The OnePlus One records 4K video, although after about eight minutes, it tells you that you’ve reached the maximum file size and shuts down your video. On the other hand, the iPhone 6 records 1080p video at 60 frames per second.
Both phones have digital image stabilization. The iPhone 6 has phase detection autofocus, which is a huge boon to the camera. I own about 10-15 smart phones at any given time and the iPhone 6 is the fastest phone to focus that I have ever seen.
In the earlier days of the OnePlus One when all of the images looked washed out, many would tell me how great the camera is “if you know how to use it”. In fact, there have been numerous forum posts and blog posts on the subject. I tried Clear Image, Smart Scene, HDR, and the various recommended camera apps as well.
The fact is that it doesn’t matter. We’re not talking about a DSLR or even a point and shoot here. We’re talking about a smart phone camera, where 99% of users are just going to open their camera app of choice, maybe tap to focus, and tap the shutter button. That is something that Apple has mastered with the iPhone.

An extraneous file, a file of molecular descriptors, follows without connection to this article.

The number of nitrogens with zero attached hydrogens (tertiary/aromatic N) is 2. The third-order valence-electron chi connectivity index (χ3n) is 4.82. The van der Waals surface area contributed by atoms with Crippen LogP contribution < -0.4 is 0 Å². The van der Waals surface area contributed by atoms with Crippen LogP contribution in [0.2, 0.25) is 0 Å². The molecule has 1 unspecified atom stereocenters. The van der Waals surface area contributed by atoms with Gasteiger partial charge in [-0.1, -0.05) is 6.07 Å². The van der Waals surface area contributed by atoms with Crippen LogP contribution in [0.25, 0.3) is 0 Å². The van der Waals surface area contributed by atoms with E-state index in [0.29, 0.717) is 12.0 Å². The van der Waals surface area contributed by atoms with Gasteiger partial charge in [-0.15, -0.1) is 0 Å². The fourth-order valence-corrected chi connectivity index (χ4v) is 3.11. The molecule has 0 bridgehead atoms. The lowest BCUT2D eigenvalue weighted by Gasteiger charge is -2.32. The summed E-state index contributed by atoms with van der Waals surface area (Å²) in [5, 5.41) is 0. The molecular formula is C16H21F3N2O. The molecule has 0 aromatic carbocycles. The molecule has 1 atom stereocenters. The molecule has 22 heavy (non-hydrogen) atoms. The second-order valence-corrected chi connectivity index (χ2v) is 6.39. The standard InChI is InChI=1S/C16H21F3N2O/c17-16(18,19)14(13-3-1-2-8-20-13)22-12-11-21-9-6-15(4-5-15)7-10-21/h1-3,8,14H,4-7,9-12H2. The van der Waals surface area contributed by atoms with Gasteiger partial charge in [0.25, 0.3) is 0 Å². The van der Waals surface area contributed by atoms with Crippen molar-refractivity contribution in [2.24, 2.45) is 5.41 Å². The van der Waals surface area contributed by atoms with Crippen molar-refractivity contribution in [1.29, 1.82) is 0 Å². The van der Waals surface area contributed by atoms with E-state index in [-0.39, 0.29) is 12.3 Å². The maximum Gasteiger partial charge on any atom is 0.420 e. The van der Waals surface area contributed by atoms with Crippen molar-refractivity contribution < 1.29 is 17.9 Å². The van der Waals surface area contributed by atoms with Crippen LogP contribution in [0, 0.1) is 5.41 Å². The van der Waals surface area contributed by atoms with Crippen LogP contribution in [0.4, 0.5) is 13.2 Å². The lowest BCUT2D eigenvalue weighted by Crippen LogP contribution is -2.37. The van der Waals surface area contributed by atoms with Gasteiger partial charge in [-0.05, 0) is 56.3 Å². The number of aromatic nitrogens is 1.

Because Apple’s goal is for the user to simply be able to open the Camera app and snap a picture, the OnePlus One has a ton of features in the CM Camera app that the iPhone does not have. For one thing, CM Camera supported saving RAW files before it was cool and an API in Android 5.0 Lollipop. Other features include various manual settings. I’d write them all down but currently I’m running a battery test on my OnePlus One to test CM12.
So let’s look at some samples. Please note that in order to enlarge an image, simply click or tap on it. If you’re viewing this on a non-touchscreen PC, do not tap it. All you will get is a fingerprint on your screen. To view the full size image, there is a link in the carousel.
|OnePlus One||iPhone 6|
I have to say I’m disappointed in the OnePlus One. With the exception of just a couple photos where the iPhone 6 looks oversaturated, the iPhone 6 outperforms the OnePlus One in every way.